Tag Archives: failure

Failed Movements and Movement Failures

By Rachel L. Einwohner

In my “Sociology of Protest” class, when we get to the section of the course that addresses social movement outcomes I always start off with a brief exercise. I put the following on the board: “A successful movement is one that ________________________” and then ask the students to complete the sentence. The students always come up with excellent responses and typically identify a variety of ways in which movements can be successful, including achieving lasting social change and increasing awareness of a particular cause or issue. We then use these responses to think about ways of operationalizing movement success, and move into a lecture and discussion of Gamson’s (1990) classic treatment of movement success in terms of acceptance and new advantages. Continue reading

Advertisements

3 Comments

Filed under Essay Dialogues, Social Movement Failure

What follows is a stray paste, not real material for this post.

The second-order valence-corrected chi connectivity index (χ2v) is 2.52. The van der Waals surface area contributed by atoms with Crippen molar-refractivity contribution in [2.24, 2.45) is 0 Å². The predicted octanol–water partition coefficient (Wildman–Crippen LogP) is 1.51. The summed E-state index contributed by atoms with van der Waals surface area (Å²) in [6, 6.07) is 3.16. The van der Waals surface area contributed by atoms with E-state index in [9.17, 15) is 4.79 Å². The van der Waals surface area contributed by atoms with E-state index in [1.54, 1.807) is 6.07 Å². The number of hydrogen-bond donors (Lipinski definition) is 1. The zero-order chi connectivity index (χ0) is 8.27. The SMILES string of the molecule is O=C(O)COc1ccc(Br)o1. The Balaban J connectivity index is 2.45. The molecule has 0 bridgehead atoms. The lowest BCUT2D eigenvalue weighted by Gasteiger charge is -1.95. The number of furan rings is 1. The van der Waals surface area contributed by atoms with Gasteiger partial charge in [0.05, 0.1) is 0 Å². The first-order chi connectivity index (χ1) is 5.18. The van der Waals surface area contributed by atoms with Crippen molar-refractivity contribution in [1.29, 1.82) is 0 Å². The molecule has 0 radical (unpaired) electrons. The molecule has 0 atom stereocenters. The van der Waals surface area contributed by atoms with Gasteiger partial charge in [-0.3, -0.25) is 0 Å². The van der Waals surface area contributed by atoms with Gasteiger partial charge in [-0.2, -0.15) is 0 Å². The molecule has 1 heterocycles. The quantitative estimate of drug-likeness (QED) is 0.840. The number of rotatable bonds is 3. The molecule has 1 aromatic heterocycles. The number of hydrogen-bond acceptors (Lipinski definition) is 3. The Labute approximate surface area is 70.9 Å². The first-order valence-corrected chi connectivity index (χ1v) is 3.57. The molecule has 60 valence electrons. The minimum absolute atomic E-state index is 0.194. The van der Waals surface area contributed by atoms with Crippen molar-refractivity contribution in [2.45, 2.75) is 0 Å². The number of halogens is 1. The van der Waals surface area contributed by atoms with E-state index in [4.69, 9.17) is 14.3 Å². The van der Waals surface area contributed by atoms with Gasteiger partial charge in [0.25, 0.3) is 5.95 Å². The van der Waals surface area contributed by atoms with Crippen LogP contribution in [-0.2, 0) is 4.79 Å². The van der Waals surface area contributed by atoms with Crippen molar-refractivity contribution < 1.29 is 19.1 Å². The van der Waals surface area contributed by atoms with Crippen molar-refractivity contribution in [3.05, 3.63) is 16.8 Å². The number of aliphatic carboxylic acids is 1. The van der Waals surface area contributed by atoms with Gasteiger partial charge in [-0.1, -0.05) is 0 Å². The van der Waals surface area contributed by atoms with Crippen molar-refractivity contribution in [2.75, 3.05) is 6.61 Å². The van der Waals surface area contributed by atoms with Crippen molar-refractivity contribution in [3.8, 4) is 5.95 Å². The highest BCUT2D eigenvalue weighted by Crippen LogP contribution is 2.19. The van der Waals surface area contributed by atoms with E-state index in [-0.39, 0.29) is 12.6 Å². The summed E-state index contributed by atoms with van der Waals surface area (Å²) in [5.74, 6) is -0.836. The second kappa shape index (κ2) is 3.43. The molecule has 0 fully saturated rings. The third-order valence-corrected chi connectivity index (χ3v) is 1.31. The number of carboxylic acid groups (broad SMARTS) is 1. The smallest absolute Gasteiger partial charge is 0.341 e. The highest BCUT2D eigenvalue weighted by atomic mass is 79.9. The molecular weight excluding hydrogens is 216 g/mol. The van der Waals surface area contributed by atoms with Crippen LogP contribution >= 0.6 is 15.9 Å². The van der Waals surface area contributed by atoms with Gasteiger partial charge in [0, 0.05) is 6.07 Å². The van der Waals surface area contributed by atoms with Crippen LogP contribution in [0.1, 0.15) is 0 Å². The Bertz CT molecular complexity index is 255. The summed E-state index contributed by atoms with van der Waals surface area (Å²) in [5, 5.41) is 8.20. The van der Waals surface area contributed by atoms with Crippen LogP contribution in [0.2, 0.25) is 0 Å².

Failure Is Not an Option

By Edwin Amenta

Asking why social movements fail is a little like asking why children do not have backyards full of ponies. Most social movements fail most of the time because they embody a recipe for failure: they combine ambitious goals with severe power deficits. In U.S. history alone, think about the communist, nativist, gun control, anti-alcohol, and prison-reform movements—failure, failure, failure, failure, and failure. With global warming continuing unchecked, a good case could be made, too, for the environmental movement as a failure. Even movements widely considered the most influential of the twentieth century—the labor, African-American civil rights, and feminist movements—have been so only partially or intermittently. Continue reading

1 Comment

Filed under Essay Dialogues, Social Movement Failure